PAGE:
Suicide attempt survivors key to suicide prevention

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25th September 2019

Suicide attempt survivors key to suicide prevention

SANE welcomes the slight decrease in the number of people dying by suicide - 3046 deaths in 2018 down from 3128 deaths in 2017 - although notes these are preliminary figures and that behind every death are a family, friends and a community.

In light of the still unacceptably high number of people taking their life each year, SANE CEO Jack Heath has called for the lived experience of suicide attempt survivors to play a bigger role in suicide prevention.

“If we are going to have any chance of reducing suicide deaths to zero, people who have survived a suicide attempt have a critical role to play in helping to design and improve the systems of support available for those of us experiencing life and mental health challenges,” said Mr Heath.

“Each year, around 100,000 Australians attempt suicide and it is estimated that more than 500,000 Australians have attempted suicide at some time in their life. Very few have shared their story of survival. 

“Suicide is complex and many factors contribute to suicidal thoughts and behaviours. For those of us who have lost a loved one to suicide, we know the devastation that follows as we try to pick up the pieces but when you yourself are in that dark space, the concerns and care of loved ones and professionals are not always enough to keep you going.  This is why we need to mobilise and give voice to those who’ve also been in that dark space but have found a path to recovery – we need to share their stories and their tools for life to inspire others.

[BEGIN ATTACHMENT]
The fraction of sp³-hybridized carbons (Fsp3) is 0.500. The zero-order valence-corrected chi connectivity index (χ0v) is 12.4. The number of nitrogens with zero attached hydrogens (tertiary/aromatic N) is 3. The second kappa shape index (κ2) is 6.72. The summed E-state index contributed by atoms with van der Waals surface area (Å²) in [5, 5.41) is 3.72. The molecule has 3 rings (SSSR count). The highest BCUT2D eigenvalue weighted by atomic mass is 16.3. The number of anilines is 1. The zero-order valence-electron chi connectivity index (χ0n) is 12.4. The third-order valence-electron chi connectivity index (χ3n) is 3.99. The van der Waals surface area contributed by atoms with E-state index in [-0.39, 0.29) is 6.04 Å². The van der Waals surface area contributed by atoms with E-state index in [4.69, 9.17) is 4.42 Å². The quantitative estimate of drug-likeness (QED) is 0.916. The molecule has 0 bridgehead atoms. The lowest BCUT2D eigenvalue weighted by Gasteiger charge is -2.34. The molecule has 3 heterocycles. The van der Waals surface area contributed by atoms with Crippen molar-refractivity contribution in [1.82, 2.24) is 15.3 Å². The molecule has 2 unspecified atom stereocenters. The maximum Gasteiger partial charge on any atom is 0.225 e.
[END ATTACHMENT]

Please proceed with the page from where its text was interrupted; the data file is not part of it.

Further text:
“We also need to acknowledge that those of us living with complex mental health issues are 10-45 times more likely to die from suicide and this means we need increased levels of essential treatment and support.”

According to international research, people living with schizophrenia are 13 times more likely to take their own lives than the general population. Those diagnosed with bipolar disorder,17 times; major depressive disorder, 20 times; anorexia nervosa 31 times; and people living with borderline personality disorder are 45 times more likely to die by suicide than the general population.[1]

“We are encouraged by Prime Minister Morrison’s increased focus on suicide prevention and the recent appointment of Christine Morgan as the Suicide Prevention Advisor, and we certainly hope that this initiative directs further investment into the appropriate areas so that the people who need assistance urgently can receive it sooner rather than later,” explains Mr Heath.

Anyone looking for information, support and guidance from mental health professionals can contact the SANE Help Centre on 1800 187 263 or This email address is being protected from spambots. You need JavaScript enabled to view it. from 10am-10pm AEST.  For anyone in crisis, call:

  • Lifeline 13 11 14
  • Suicide Call Back Line 1800 659 467
  • Mensline 1300 789 978
  • KidsHelpline 1800 551 800

[1] Chesney, Edward & Goodwin, Guy & Fazel, Seena. (2014). Risks of all-cause and suicide mortality in mental disorders: A meta-review. World psychiatry : official journal of the World Psychiatric Association (WPA). 13. 153-60. 10.1002/wps.20128.


SANE is a national mental health charity that aims to make a real difference. We work to support four million Australians affected by complex mental health issues including schizophrenia, bipolar, borderline personality disorder, eating disorders, obsessive compulsive disorder, post-traumatic stress disorder and severe depression and anxiety.

To request an interview with SANE CEO, Jack Heath, please contact:

Bronwyn Miller
Media & StigmaWatch Coordinator at SANE
Phone: 0438 092 371
This email address is being protected from spambots. You need JavaScript enabled to view it.


Kathryn Howley
Assistant to CEO at SANE
Phone: 0439 708 381
This email address is being protected from spambots. You need JavaScript enabled to view it.


Last updated: 25 September 2019

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